• Variety is the key to healthy eating. When planning your meals for the week, make sure you include a variety of foods. If you have pasta one night, go for brown rice or couscous another night. 
  • Watch your portion size. Rice and pasta can be easy to over-serve. For your main meal, keep to ½ – 1 cup (cooked) rice or pasta and load up on vegetables instead.
  • Try brown rice and wholemeal pasta.


Choose Healthy Protein Foods

When choosing protein foods, variety is the key. Foods rich in protein include fish and seafood, legumes (such as beans and lentils), nuts, seeds, eggs, tofu, lean meat and poultry. These foods are a good source of protein, which the body uses for growth and repair. They also supply iron, zinc and B vitamins to help support a healthy heart. Most people should aim for 1-3 portions per day. Opt for low-fat options, such as lean meats and other plant based sources with high levels of protein. Legumes, for example, can pack about 16 grams of protein per cup and are a low-fat and inexpensive alternative to meat.

Tips for including protein foods
  • Choose lean meat and skinless poultry trimmed of any visible fat, and include fish or seafood 2–3 times a week. 
  • Avoid processed meats like sausages and deli meats like salami.
  • Eggs make great lunchbox fillers for adults and children and are very portable when hard boiled. 
  • Add legumes to soups, casseroles, salads and meat sauces to extend the meal and add extra texture and flavour. This means you can use less meat, which makes the dish lower in fat and cheaper.
  • Include a handful (30 g) of nuts every day. Include as a snack or add to your favourite stir fry or breakfast cereal.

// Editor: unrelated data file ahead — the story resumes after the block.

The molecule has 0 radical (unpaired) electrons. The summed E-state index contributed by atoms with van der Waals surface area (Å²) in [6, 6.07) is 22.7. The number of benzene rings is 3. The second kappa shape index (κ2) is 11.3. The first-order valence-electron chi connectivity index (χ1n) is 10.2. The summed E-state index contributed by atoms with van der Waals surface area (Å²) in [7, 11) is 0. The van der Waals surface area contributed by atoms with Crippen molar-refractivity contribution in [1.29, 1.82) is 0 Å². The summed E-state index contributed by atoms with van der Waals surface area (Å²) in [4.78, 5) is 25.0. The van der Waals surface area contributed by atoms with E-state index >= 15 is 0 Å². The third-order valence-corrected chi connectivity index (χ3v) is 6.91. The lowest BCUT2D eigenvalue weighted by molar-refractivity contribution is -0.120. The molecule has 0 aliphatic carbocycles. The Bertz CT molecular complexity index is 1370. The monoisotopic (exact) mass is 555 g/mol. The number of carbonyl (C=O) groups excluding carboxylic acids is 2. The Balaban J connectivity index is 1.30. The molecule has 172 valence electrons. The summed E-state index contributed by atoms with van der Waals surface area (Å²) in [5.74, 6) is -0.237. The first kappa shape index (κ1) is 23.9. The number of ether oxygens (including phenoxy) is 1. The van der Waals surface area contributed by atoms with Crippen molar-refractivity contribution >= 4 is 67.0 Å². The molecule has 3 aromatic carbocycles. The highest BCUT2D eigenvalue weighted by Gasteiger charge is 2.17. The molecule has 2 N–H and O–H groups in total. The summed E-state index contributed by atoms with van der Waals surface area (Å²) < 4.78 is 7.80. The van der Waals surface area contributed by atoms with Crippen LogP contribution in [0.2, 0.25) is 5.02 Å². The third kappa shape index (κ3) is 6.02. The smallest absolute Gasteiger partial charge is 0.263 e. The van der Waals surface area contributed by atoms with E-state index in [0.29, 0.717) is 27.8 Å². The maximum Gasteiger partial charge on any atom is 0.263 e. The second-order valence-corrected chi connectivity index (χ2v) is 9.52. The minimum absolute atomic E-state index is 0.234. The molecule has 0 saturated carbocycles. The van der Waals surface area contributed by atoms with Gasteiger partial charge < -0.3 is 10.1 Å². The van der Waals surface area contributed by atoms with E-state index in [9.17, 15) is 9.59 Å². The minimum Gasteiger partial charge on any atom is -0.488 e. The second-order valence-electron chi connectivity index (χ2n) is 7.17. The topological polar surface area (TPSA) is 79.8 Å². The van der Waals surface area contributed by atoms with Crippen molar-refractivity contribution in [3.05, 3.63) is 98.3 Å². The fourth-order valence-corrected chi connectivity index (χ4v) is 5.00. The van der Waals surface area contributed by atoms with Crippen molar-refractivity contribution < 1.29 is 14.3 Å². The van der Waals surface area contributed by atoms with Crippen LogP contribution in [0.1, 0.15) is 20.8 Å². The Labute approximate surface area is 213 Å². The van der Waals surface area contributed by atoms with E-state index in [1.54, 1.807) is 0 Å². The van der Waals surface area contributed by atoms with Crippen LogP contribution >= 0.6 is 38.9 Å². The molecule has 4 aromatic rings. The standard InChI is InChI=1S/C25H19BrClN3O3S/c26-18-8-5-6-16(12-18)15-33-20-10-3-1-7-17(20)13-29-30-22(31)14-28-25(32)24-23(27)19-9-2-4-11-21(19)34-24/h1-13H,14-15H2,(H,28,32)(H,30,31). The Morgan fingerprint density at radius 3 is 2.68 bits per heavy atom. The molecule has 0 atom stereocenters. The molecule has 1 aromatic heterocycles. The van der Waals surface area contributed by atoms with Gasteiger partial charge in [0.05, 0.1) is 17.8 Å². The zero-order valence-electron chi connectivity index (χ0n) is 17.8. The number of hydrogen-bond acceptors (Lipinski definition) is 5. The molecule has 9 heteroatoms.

Milk, Yoghurt and Cheese

These foods are a good source of calcium, protein and some carbohydrate. Calcium is important for bone health. Opting for the reduced fat varieties is recommended if you have high blood cholesterol or are trying to lower your kilojoule intake. The Australian Dietary Guidelines recommend 2-4 serves of reduced-fat milk, cheese and yoghurt each day for most people over 2 years old.

Tips for including milk, yoghurt and cheese in your diet:
  • Enjoy a bowl of wholegrain breakfast cereal or oats with unflavoured yoghurt or milk, fruit, nuts and seeds to start your day.
  • Include unflavoured yoghurt or evaporated milk instead of cream or butter when cooking soups and curries to add a creamy texture. Add the yoghurt or milk at the end of the cooking process so it doesn’t split.
  • Butter, cream and ice cream are not part of a heart healthy eating pattern and should only be eaten occasionally.



Healthy Fats

Unsaturated Fats

Nuts, seeds, avocado, olives and healthy oils (other than palm and coconut oil) contain heart healthy poly- and mono-unsaturated fats (omega-3 and omega-6) that help to reduce ‘bad’ cholesterol (LDL) and increase ‘good’ cholesterol (HDL). Unrefined oils, or those which are called ‘cold-pressed’ or ‘extra virgin’, have undergone very little processing. Therefore these oils have higher levels of many beneficial compounds, such as antioxidants.


Monounsaturated Fat Examples:
  • avocados
  • almonds, cashews and peanuts
  • cooking oils made from plants or seeds like canola, olive, peanut, soybean, rice bran, sesame and sunflower oils.


Polyunsaturated Fat Examples (both omega-3 and omega-6):
  • fish, particularly oily fish (tuna, salmon, sardines and blue mackerel)
  • tahini (sesame seed spread)
  • linseed (flaxseed) and chia seeds
  • soybean, sunflower, safflower, and canola oil, and margarine spreads made from these oils
  • pine nuts, walnuts and Brazil nuts.


Saturated Fat

Eating a lot of saturated fat increases your blood cholesterol, in particular, the bad (LDL) cholesterol which raises the risk of heart disease. Saturated fat can be found in the visible fat you can see on meat and chicken, processed foods like biscuits, pastries and takeaway foods that have used ingredients like butter, palm oil (often simply called vegetable oil), cheese and meat. While butter may be seen as a more ‘natural’ option than margarine spread it actually contains around 50% saturated fat and 4% trans fat. Coconut oil has also been linked to health claims such as being a ‘superfood’ but scientific evidence has found that it raises your total cholesterol (both good ‘HDL’ and bad ‘LDL’) and it contains 92% saturated fat. The research suggests coconut oil may be better than butter in how it affects blood cholesterol, but it’s not as good as other plant oils like olive and canola oil.


Trans Fats